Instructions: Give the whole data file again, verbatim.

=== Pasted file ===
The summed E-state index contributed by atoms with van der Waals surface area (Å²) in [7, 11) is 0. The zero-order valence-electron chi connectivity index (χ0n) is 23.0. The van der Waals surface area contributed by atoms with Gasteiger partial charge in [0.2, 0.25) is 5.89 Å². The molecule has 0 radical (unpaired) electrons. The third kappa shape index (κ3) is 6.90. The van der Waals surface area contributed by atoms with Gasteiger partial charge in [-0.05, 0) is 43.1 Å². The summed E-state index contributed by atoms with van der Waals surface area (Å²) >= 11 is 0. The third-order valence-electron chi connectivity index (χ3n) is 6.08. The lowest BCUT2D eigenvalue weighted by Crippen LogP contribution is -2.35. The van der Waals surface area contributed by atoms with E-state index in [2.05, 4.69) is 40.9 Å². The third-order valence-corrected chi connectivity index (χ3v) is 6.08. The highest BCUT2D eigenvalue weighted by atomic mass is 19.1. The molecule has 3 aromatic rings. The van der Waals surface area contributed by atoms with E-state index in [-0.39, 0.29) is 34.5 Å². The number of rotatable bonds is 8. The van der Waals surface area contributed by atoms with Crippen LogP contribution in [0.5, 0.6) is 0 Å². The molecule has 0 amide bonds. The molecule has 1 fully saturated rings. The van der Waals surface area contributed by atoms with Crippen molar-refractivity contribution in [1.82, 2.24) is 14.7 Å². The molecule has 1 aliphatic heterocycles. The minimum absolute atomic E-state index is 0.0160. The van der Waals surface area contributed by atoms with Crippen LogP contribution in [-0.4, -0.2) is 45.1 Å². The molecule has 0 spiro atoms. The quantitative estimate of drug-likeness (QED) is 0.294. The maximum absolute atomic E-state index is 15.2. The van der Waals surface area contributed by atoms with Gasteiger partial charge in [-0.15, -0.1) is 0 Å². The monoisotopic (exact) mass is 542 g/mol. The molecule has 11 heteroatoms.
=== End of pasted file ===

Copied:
The summed E-state index contributed by atoms with van der Waals surface area (Å²) in [7, 11) is 0. The zero-order valence-electron chi connectivity index (χ0n) is 23.0. The van der Waals surface area contributed by atoms with Gasteiger partial charge in [0.2, 0.25) is 5.89 Å². The molecule has 0 radical (unpaired) electrons. The third kappa shape index (κ3) is 6.90. The van der Waals surface area contributed by atoms with Gasteiger partial charge in [-0.05, 0) is 43.1 Å². The summed E-state index contributed by atoms with van der Waals surface area (Å²) >= 11 is 0. The third-order valence-electron chi connectivity index (χ3n) is 6.08. The lowest BCUT2D eigenvalue weighted by Crippen LogP contribution is -2.35. The van der Waals surface area contributed by atoms with E-state index in [2.05, 4.69) is 40.9 Å². The third-order valence-corrected chi connectivity index (χ3v) is 6.08. The highest BCUT2D eigenvalue weighted by atomic mass is 19.1. The molecule has 3 aromatic rings. The van der Waals surface area contributed by atoms with E-state index in [-0.39, 0.29) is 34.5 Å². The number of rotatable bonds is 8. The van der Waals surface area contributed by atoms with Crippen LogP contribution in [0.5, 0.6) is 0 Å². The molecule has 0 amide bonds. The molecule has 1 fully saturated rings. The van der Waals surface area contributed by atoms with Crippen molar-refractivity contribution in [1.82, 2.24) is 14.7 Å². The molecule has 1 aliphatic heterocycles. The minimum absolute atomic E-state index is 0.0160. The van der Waals surface area contributed by atoms with Crippen LogP contribution in [-0.4, -0.2) is 45.1 Å². The molecule has 0 spiro atoms. The quantitative estimate of drug-likeness (QED) is 0.294. The maximum absolute atomic E-state index is 15.2. The van der Waals surface area contributed by atoms with Gasteiger partial charge in [-0.15, -0.1) is 0 Å². The monoisotopic (exact) mass is 542 g/mol. The molecule has 11 heteroatoms.